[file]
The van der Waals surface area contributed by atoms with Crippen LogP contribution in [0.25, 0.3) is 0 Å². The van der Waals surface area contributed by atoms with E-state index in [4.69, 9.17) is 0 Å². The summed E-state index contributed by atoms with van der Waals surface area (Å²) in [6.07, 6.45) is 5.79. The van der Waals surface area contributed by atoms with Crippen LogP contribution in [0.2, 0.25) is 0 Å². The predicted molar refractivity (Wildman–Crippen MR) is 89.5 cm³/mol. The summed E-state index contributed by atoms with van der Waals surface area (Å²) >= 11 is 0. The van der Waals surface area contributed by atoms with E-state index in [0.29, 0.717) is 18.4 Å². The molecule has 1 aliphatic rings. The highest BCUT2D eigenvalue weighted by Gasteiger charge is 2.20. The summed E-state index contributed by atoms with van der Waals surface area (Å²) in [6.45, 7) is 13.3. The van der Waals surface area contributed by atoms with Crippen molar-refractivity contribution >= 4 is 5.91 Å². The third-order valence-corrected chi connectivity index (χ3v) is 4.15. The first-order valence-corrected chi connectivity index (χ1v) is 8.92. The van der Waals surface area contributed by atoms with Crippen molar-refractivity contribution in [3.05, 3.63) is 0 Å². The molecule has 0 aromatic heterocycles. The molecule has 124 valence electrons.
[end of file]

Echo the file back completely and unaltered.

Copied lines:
The van der Waals surface area contributed by atoms with Crippen LogP contribution in [0.25, 0.3) is 0 Å². The van der Waals surface area contributed by atoms with E-state index in [4.69, 9.17) is 0 Å². The summed E-state index contributed by atoms with van der Waals surface area (Å²) in [6.07, 6.45) is 5.79. The van der Waals surface area contributed by atoms with Crippen LogP contribution in [0.2, 0.25) is 0 Å². The predicted molar refractivity (Wildman–Crippen MR) is 89.5 cm³/mol. The summed E-state index contributed by atoms with van der Waals surface area (Å²) >= 11 is 0. The van der Waals surface area contributed by atoms with E-state index in [0.29, 0.717) is 18.4 Å². The molecule has 1 aliphatic rings. The highest BCUT2D eigenvalue weighted by Gasteiger charge is 2.20. The summed E-state index contributed by atoms with van der Waals surface area (Å²) in [6.45, 7) is 13.3. The van der Waals surface area contributed by atoms with Crippen molar-refractivity contribution >= 4 is 5.91 Å². The third-order valence-corrected chi connectivity index (χ3v) is 4.15. The first-order valence-corrected chi connectivity index (χ1v) is 8.92. The van der Waals surface area contributed by atoms with Crippen molar-refractivity contribution in [3.05, 3.63) is 0 Å². The molecule has 0 aromatic heterocycles. The molecule has 124 valence electrons.